With only hours to go before the draft gets underway, let’s take one final look at how the mainstream industry rankings have sorted through the prospects available in this draft. After all the drama that happened when I looked at the variance between the rankings, I feel compelled to point out that this list is for your benefit as the reader. See what the average industry opinion is. If you’ve visited this site at all in the last 5 weeks, you’ll know that we’ve created our own separate list, which differs from this consolidated version in many ways – which we’ll revisit later.
With the release of Bob McKenzie’s rankings earlier this week, all included lists are now in their final version. Here are the lists we’ve included.
|Service||Future Considerations||Hockey Prospect.com||ISS||McKeen’s||TSN Craig’s List||TSN Final||Sportsnet||The Hockey News||ESPN||Sports Illustrated||Dobber Prospects||The Draft Analyst|
|Author||Staff||Staff||Staff||Staff||Craig Button||Bob McKenzie||Jeff Marek||Staff||Corey Pronman||Daniel Friedman||Cam Robinson||Steve Kournianos|
|Date||May 17th||June 8th||June 6th||May 31st||June 7th||June 19th||May 23rd||May 15th||May 19th||June 5th||June 8th||June 11th|
Another change since the last list was issued in March: I’ll give you a top 100 this time, much like the list that we concluded last Friday. Most other services have provided lists of at least 100 players, if not many more, and so there is enough information to provide a much longer list.
Here’s how the first round breaks down. It’s difficult to tier a draft as open as this one, but I’ve done my best. Nico and Nolan are in a league of their own, grappling for first overall. There seems to be a separation between the the next five players and the group after them. This second tier contains Gabe Vilardi, Miro Heiskanen, Casey Mittelstadt, Cale Makar, and Cody Glass. It would be safe to expect one of these five players to be picked with each of the third, fourth, and fifth selections, before things really get wide open.
A third tier of prospects ranges from 8th all the way to 17th. Although there is a discernible difference between 8th and 17th, the difference between 17th and 22nd is largely negligible – I told you this was a difficult draft to tier. After 22nd, there seems to be a fairly discernible drop off.
Many scouting services and sports entities released rankings on a monthly, or bi-monthly basis. Over the course of the season, I kept track of each of these releases, using them for the site’s Consolidated Rankings, but also to satisfy my own curiosity. I’ve included the top 31 of several of these rankings here, to show how the lists have changed over the course of the year. Each of these rankings have been displayed publicly (some, like HockeyProspect and McKeen’s have deeper rankings for subscribers that I have not included here), so hopefully I’ll avoid offending any services by revealing information that they’re trying to charge money for (also, I paid money for all of those, so appreciate that, please).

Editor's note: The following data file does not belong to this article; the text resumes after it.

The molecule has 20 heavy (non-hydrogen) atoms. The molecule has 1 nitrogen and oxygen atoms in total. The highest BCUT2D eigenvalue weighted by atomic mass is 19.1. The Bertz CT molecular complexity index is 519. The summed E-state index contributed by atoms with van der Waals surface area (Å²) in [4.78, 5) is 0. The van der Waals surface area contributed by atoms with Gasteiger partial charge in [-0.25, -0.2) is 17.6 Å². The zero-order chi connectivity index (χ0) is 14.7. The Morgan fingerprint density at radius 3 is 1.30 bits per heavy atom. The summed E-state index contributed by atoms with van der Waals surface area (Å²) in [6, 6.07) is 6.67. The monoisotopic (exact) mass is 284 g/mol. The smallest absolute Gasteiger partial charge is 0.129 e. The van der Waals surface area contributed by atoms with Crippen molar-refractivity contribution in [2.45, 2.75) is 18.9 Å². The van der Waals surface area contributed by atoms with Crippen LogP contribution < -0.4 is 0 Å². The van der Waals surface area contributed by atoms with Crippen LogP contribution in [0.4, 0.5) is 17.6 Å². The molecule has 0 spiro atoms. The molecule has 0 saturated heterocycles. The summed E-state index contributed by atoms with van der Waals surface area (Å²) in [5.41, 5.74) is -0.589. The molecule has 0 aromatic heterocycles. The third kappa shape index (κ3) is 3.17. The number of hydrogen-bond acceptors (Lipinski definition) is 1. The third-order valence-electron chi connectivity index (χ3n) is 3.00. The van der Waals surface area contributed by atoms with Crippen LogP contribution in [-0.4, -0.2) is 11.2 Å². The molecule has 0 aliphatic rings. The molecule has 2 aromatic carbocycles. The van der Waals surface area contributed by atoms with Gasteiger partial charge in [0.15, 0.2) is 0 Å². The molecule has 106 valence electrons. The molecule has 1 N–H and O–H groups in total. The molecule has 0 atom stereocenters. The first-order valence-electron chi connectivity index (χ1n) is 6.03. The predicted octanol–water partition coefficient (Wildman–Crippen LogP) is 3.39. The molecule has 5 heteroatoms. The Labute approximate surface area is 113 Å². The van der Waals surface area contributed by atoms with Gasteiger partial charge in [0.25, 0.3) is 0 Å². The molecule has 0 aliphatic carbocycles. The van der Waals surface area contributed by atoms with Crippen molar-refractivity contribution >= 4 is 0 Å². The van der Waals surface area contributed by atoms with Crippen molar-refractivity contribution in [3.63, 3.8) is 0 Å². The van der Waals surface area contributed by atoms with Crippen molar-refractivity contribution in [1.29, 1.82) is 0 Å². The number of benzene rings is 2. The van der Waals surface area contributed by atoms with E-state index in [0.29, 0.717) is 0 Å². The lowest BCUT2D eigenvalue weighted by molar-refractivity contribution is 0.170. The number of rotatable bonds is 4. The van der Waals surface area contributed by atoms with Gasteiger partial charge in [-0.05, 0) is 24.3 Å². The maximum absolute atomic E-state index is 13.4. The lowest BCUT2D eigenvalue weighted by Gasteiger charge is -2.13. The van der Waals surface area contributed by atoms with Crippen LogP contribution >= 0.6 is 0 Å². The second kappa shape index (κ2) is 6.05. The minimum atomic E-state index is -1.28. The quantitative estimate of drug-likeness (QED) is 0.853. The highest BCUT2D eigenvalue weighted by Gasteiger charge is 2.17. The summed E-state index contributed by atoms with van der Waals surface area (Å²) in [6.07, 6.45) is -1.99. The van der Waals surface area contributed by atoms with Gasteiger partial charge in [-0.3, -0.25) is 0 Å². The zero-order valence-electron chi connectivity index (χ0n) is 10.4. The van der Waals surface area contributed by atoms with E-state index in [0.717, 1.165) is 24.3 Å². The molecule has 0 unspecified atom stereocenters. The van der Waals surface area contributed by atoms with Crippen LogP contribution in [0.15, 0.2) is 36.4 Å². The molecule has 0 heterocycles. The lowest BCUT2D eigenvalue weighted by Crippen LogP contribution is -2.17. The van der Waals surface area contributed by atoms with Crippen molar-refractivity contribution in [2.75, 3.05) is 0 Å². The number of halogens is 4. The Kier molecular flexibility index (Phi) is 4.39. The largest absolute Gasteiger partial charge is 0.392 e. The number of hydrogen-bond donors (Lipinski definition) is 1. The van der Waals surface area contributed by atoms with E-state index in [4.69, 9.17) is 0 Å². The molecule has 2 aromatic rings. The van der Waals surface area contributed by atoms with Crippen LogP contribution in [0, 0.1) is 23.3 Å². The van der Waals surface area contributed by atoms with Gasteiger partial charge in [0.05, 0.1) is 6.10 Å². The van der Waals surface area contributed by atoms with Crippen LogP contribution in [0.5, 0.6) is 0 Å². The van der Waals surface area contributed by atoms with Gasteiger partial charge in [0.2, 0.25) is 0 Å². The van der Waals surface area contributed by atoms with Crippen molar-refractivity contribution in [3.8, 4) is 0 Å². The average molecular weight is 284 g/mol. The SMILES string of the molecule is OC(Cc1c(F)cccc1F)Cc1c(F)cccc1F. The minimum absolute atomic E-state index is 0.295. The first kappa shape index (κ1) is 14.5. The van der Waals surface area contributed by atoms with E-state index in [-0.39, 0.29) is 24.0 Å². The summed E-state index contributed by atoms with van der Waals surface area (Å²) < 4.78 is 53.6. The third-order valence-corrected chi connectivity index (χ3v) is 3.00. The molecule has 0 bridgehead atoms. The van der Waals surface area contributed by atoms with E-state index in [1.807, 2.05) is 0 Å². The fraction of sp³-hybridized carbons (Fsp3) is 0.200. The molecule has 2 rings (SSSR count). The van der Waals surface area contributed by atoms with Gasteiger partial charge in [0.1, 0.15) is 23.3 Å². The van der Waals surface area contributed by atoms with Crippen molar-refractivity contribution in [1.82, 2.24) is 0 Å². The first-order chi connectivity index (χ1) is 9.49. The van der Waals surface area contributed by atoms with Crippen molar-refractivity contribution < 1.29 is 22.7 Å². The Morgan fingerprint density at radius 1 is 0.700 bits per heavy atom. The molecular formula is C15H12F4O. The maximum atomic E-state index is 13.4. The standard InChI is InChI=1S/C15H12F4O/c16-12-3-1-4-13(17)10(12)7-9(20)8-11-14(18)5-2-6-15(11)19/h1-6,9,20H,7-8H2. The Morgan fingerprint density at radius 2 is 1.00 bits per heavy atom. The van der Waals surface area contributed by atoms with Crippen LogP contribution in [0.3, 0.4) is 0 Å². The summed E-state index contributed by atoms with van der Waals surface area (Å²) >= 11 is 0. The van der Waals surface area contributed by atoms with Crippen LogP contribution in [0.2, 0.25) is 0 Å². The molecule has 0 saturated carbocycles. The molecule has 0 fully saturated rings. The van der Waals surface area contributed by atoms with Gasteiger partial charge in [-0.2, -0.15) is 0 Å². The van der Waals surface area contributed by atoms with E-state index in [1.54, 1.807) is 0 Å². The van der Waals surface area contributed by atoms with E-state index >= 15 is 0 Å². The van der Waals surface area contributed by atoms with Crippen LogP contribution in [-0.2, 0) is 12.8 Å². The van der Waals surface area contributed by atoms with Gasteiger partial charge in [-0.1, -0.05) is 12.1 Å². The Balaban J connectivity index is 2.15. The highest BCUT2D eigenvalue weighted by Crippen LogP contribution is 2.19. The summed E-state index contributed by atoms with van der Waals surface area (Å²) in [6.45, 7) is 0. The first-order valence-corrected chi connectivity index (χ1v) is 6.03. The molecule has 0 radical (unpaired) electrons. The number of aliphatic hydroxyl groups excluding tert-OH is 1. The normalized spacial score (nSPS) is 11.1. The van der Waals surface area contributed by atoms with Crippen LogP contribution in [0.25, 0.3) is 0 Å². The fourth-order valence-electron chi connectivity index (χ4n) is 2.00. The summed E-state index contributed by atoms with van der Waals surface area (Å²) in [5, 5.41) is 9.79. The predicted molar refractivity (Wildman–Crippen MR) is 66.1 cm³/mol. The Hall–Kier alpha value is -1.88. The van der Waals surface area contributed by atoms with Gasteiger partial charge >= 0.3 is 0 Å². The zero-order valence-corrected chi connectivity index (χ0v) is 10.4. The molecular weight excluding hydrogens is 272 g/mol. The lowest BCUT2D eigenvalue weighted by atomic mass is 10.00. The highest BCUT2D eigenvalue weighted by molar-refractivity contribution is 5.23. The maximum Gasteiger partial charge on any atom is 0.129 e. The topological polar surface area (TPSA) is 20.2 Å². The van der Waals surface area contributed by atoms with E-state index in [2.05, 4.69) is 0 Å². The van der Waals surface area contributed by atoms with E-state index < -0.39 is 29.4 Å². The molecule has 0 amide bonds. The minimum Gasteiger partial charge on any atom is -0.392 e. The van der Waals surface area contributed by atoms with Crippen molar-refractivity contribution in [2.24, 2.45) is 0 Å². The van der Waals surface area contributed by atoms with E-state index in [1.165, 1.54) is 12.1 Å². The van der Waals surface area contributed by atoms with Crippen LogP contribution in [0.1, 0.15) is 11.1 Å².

International Scouting Services (ISS)
TSN Craig’s List
TSN Bob McKenzie
Sportsnet – Jeff Marek
Other rankings that were included in the consolidation but left out here were the Hockey News (who only published two lists since the start of the season, from what I can tell), ESPN (all of their lists, right from player #1, are behind a pay wall), and Dobber Prospect and The Draft Analyst (because I only recently added their lists and don’t have previous versions for them).
I’ll tread lightly here, because the last time I went over draft ranking variance, I got in big trouble and had a paid subscription revoked. So I’ll start by saying, again, that variance is not a bad thing, and being “outlandish” is not an insult. If you end up being the best list, and the most outlandish, you look even smarter. So shoot for the stars people.
As a refresher, this chart measures variance by establishing the standard deviance for each player from the industry average, and then averaging all of that service’s deviations. The lower the average deviation, the more similar a list is to the consolidated average. The higher it is, the more a list differs from the average. Because standard deviations are used instead of integer differences, players with less variability are assessed as more of a deviation.
Anyway, here’s the variance within the first round for each list.
As you can see, the average first round deviance was 0.80. Our list had an average amount of deviance, with our biggest deviations being how low we had Michael Rasmussen, how high we had Cody Glass, and not buying into the Heiskanen hype. The list with the lowest deviance was Bob McKenzie’s rankings, just like last time. Again, this isn’t surprising, since his list is also a consolidated ranking, taken from industry scouts. The most deviant list this time around was Corey Pronman’s of ESPN, and I can’t even really tell you why, because it’s pay-walled Insider content. Let’s just say that there are hot taeks abound.
Finally, here’s an image of how each service varies on each prospect. Green indicates the player was ranked higher than the average, while red indicates lower than the average. The darker the colour, the further from the average (by standard deviation). Again, no paid content is included.
That’s it for the industry rankings this year! We’ve got just a few hours to go, so I hope you’ve crammed as much draft related knowledge as possible into your heads. It’s almost go time!